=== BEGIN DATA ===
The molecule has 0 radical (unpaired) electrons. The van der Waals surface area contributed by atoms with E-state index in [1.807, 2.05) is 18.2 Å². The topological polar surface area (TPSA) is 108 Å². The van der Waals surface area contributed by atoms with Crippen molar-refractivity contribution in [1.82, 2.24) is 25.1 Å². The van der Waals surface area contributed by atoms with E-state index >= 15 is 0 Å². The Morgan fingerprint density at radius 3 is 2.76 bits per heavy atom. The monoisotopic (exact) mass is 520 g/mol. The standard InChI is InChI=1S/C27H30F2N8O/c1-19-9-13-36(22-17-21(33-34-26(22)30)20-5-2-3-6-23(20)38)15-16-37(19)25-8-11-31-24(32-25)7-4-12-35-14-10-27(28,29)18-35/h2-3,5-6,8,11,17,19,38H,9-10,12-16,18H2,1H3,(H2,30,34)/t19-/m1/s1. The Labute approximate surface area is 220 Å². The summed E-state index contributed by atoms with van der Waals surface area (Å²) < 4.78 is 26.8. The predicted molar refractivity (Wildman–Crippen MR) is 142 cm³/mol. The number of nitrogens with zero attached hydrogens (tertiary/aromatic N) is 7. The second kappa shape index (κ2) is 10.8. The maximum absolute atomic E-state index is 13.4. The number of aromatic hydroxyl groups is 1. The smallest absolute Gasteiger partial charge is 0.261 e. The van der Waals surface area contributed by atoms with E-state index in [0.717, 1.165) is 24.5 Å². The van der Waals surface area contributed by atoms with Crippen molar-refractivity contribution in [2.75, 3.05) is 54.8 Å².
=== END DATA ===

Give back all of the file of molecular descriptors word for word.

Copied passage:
The molecule has 0 radical (unpaired) electrons. The van der Waals surface area contributed by atoms with E-state index in [1.807, 2.05) is 18.2 Å². The topological polar surface area (TPSA) is 108 Å². The van der Waals surface area contributed by atoms with Crippen molar-refractivity contribution in [1.82, 2.24) is 25.1 Å². The van der Waals surface area contributed by atoms with E-state index >= 15 is 0 Å². The Morgan fingerprint density at radius 3 is 2.76 bits per heavy atom. The monoisotopic (exact) mass is 520 g/mol. The standard InChI is InChI=1S/C27H30F2N8O/c1-19-9-13-36(22-17-21(33-34-26(22)30)20-5-2-3-6-23(20)38)15-16-37(19)25-8-11-31-24(32-25)7-4-12-35-14-10-27(28,29)18-35/h2-3,5-6,8,11,17,19,38H,9-10,12-16,18H2,1H3,(H2,30,34)/t19-/m1/s1. The Labute approximate surface area is 220 Å². The summed E-state index contributed by atoms with van der Waals surface area (Å²) < 4.78 is 26.8. The predicted molar refractivity (Wildman–Crippen MR) is 142 cm³/mol. The number of nitrogens with zero attached hydrogens (tertiary/aromatic N) is 7. The second kappa shape index (κ2) is 10.8. The maximum absolute atomic E-state index is 13.4. The number of aromatic hydroxyl groups is 1. The smallest absolute Gasteiger partial charge is 0.261 e. The van der Waals surface area contributed by atoms with E-state index in [0.717, 1.165) is 24.5 Å². The van der Waals surface area contributed by atoms with Crippen molar-refractivity contribution in [2.75, 3.05) is 54.8 Å².